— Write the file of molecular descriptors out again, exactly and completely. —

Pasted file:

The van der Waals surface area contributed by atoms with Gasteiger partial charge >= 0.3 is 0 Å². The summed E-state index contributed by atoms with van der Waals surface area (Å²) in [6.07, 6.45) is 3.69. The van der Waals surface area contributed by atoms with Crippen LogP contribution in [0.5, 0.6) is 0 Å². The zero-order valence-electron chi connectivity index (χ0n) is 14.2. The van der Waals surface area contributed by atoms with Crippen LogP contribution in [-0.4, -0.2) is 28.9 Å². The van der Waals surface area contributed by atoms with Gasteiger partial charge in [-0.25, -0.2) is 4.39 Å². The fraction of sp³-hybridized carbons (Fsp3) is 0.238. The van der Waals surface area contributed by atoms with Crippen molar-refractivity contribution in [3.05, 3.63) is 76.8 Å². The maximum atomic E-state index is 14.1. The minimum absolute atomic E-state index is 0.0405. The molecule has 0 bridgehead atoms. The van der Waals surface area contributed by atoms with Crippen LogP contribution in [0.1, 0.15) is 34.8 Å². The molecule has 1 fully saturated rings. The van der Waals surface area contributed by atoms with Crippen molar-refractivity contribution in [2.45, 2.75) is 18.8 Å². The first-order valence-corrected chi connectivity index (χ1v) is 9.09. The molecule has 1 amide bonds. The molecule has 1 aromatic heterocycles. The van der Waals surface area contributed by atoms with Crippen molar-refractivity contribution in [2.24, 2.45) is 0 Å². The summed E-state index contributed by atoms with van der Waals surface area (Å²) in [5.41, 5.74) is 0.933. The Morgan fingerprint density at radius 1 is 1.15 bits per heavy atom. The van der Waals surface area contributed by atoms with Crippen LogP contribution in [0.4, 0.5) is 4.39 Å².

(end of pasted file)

The van der Waals surface area contributed by atoms with Gasteiger partial charge >= 0.3 is 0 Å². The summed E-state index contributed by atoms with van der Waals surface area (Å²) in [6.07, 6.45) is 3.69. The van der Waals surface area contributed by atoms with Crippen LogP contribution in [0.5, 0.6) is 0 Å². The zero-order valence-electron chi connectivity index (χ0n) is 14.2. The van der Waals surface area contributed by atoms with Crippen LogP contribution in [-0.4, -0.2) is 28.9 Å². The van der Waals surface area contributed by atoms with Gasteiger partial charge in [-0.25, -0.2) is 4.39 Å². The fraction of sp³-hybridized carbons (Fsp3) is 0.238. The van der Waals surface area contributed by atoms with Crippen molar-refractivity contribution in [3.05, 3.63) is 76.8 Å². The maximum atomic E-state index is 14.1. The minimum absolute atomic E-state index is 0.0405. The molecule has 0 bridgehead atoms. The van der Waals surface area contributed by atoms with Crippen LogP contribution in [0.1, 0.15) is 34.8 Å². The molecule has 1 fully saturated rings. The van der Waals surface area contributed by atoms with Crippen molar-refractivity contribution in [2.45, 2.75) is 18.8 Å². The first-order valence-corrected chi connectivity index (χ1v) is 9.09. The molecule has 1 amide bonds. The molecule has 1 aromatic heterocycles. The van der Waals surface area contributed by atoms with Crippen molar-refractivity contribution in [2.24, 2.45) is 0 Å². The summed E-state index contributed by atoms with van der Waals surface area (Å²) in [5.41, 5.74) is 0.933. The Morgan fingerprint density at radius 1 is 1.15 bits per heavy atom. The van der Waals surface area contributed by atoms with Crippen LogP contribution in [0.4, 0.5) is 4.39 Å².